A second possibility is that the Russian cyber operations would violate the prohibition on intervention into the internal or external affairs of the targeted State (Tallinn Manual 2.0, rule 66). As noted in the International Court of Justice’s Nicaragua judgment, intervention requires (1) “coercion” into (2) the targeted State’s “domaine réservé” (an area of activity left to States by international law). Reduced to basics, intervention involves forcing the target State to engage in activities or take decisions, or refrain from them, against its will. Russia could coerce by cyber means the target State’s ability to engage in the protected activity or overcome the State’s will regarding its protected policy choices and actions. It must be cautioned that merely influencing decision-making does not suffice.

As noted, the effect must be on the State’s domaine réservé. In this case, military and political decisions and activities would be the logical objectives of Russian cyber operations – and would meet the standard. For instance, a cyber operation that interfered significantly with planning and executing U.S. forward deployments into Europe would qualify. So too would cyber operations against the economy of a small NATO State of such severity as to de facto force it to vote in a particular manner in the North Atlantic Council. By contrast, cyber operations that merely generate domestic sentiment against U.S. or another State’s involvement in European security affairs would not rise to the level of intervention.

Use of Force

Hostile Russian cyber operations could also qualify as unlawful uses of force in violation of Article 2(4) of the UN Charter and customary international law (Tallinn Manual 2.0, rule 68). Cyber operations that cause significant physical damage or death targeting the United States or its NATO allies would be unlawful on this basis. Since such operations are unlikely, the question is whether non-destructive or non-injurious Russian cyber operations could nevertheless qualify as uses of force. It is important to caution that the qualification of a hostile cyber operation as a use of force simply means it is an internationally wrongful act. Whether a State may respond with its own use of force is a question of self-defense, discussed below.

States are increasingly taking the position that cyber operations may amount to uses of force based upon their “scale and effects” (see, e.g., statements in the 2021 GGE Compendium), a position that NATO has also taken. Those States that have spoken to the issue typically look at an array of factors when determining whether the requisite threshold of scale and effects has been reached. For instance, in 2021, Germany noted:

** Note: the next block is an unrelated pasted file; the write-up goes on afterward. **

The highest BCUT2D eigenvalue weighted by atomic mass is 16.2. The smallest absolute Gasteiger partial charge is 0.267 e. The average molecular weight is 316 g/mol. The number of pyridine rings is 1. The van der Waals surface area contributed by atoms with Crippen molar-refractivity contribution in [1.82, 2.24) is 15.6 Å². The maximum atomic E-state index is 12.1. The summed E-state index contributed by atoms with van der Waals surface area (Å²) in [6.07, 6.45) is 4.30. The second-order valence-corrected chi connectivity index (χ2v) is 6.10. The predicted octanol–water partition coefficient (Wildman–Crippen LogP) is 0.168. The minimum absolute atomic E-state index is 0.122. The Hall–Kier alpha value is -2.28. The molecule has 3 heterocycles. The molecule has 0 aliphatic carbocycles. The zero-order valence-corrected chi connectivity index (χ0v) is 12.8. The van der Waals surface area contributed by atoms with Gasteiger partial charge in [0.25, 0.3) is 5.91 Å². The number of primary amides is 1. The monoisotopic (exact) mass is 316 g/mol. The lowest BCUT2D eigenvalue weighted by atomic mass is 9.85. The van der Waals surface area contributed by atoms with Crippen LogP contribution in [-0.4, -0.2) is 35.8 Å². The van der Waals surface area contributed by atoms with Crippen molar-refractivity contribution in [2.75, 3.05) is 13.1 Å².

The determination of a cyber operation as having crossed the threshold of a prohibited use of force is a decision to be taken on a case-by-case basis. Based on the assessment of the scale and effects of the operation, the broader context of the situation and the significance of the malicious cyber operation will have to be taken into account. Qualitative criteria which may play a role in the assessment are, inter alia, the severity of the interference, the immediacy of its effects, the degree of intrusion into a foreign cyber infrastructure and the degree of organization and coordination of the malicious cyber operation.

Unfortunately, few States have offered examples of non-destructive or non-injurious cyber operations at the use of force level. Notably, however, Norway and France have indicated that large-scale cyber operations against their national economy would qualify; the Netherlands has also raised this prospect but has not taken a definitive position yet.

Aside 1: Russian Government and Non-State Actors

In addition to organs of the Russian State such as the GRU or FSB launching hostile cyber operations against other States, Russia has long turned to non-state groups such as the Internet Research Agency and potential ransomware hackers to conduct cyber operations on its behalf. Under the law of State responsibility, the operations are attributable to Russia when conducted pursuant to Russia’s “instructions, or direction or control” (Articles on State Responsibility, art. 8). This standard excludes mere “patriotic hackers” but would include hacker groups, private companies, and others operating at Russia’s behest.